Retfærdighedens Ryttere is a film about the dark periods in life that may lead you to question the meaning of life and your place in it. It is a film about coincidences and meaning. It is a film about trying to make sense of things while you are mourning and vulnerable. For the main character, there is this sense of wanting to hold onto some form of redemption or retaliation, even though it may be futile. In general, it is a film about desperately looking for a connection — a link or a reason — so much so that you lose sight of what is important in life.

Jensen communicates these themes very well, and somehow he still manages to make room for his almost absurdist black comedy without it ever hindering the film’s emotional impact. Retfærdighedens Ryttere, like Jensen’s previous films, is instantly quotable and undeniably funny. This is also a film that, for reasons that will be obvious when you see the film, feels destined to be watched on repeat in Danish homes around Christmas time. It is definitely a side-splitting crowdpleaser, and I actually had tears of laughter in my eyes during certain scenes. This is in large part due to Lars Brygmann’s scene-stealing performance as Lennart, whose confidence and personality made me laugh almost every time he opened his mouth (though I have to say, I do wish he made fewer ‘fat jokes’.), and Nicolas Bro’s performance as Emmenthaler, a bullied and foul-mouthed facial recognition-expert with a temper.

I think it is important to note that while basically all of the main characters participate in the film’s comedy, they have also all lost something or someone. They are broken people, and I think this is an aspect that will be easy for audiences to really get along with. You also, for the most part, end up really enjoying these people’s company. I’ve already mentioned Nicolas Bro’s performance, as well as how Brygmann basically steals scenes — or, possibly, even the movie — but, nevertheless, I do still think this is a very strong ensemble cast from top-to-bottom. Relative newcomer Andrea Heick Gadeberg (Ser Du Månen, Daniel?) does a phenomenal job of holding her own in her many pivotal scenes with some of Denmark’s very best actors, and the Swedish rising star Gustav Lindh (Dronningen) also gives a memorable supporting performance.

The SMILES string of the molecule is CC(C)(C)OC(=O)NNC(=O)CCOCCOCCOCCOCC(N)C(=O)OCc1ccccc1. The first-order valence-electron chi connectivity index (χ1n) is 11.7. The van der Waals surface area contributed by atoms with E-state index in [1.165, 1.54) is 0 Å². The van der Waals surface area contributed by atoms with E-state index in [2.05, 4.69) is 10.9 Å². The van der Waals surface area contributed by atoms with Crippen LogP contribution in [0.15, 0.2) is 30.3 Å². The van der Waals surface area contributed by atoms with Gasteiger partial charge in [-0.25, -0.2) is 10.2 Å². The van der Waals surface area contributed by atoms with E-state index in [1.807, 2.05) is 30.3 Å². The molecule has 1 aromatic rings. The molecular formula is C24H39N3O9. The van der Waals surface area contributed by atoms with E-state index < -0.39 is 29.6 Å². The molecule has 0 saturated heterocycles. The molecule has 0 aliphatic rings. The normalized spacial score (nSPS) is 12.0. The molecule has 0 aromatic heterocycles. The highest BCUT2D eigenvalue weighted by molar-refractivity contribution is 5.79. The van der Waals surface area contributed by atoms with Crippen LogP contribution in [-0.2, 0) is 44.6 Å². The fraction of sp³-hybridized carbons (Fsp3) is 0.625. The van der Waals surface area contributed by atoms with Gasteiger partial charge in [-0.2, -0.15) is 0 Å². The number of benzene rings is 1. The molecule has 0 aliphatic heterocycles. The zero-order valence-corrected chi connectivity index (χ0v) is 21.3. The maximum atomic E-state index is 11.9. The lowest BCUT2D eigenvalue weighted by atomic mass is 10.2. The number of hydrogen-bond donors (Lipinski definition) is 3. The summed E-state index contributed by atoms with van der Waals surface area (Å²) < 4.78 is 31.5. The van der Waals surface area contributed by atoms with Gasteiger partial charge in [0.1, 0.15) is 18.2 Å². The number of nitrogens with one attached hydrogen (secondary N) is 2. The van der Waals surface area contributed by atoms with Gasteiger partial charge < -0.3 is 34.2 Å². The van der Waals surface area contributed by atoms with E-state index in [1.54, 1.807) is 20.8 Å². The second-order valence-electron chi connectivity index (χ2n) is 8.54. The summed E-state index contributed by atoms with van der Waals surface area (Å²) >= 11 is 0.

Mads Mikkelsen is obviously the film’s biggest star, but here, unlike most of his performances in Anders Thomas Jensen’s films, Mikkelsen’s character is not very eccentric. He is essentially playing an emotionally unavailable character who is about to explode. He is much more toned down than his castmates. He does, however, have scenes where he really gets to exercise his talent both with skillful deadpan line-delivery and a release of anger and sorrow that sometimes made me think of Nicolas Winding Refn’s Pusher. Similarly, Nikolaj Lie Kaas’ character is not as eccentric or memorable as Brygmann and Nicolas Bro’s characters are, but he eventually really shines when he delivers what is probably the film’s very best monologue towards the end of the film.

This is Anders Thomas Jensen’s fifth feature-length film as a director, and, although it almost feels blasphemous to write this due to the extraordinary popularity of his previous films, Retfærdighedens Ryttere may be the very best film in his oeuvre. The Danish writer-director deserves a lot of praise for being able to balance his trademark brand of black comedy with this genuinely affecting story this well. It is easy to connect with, exceptionally amusing and entertaining, very quotable, and, like most of his films, it is sure to become a modern classic in Denmark before you know it.

9 out of 10

Review Written by Jeffrey Rex Bertelsen.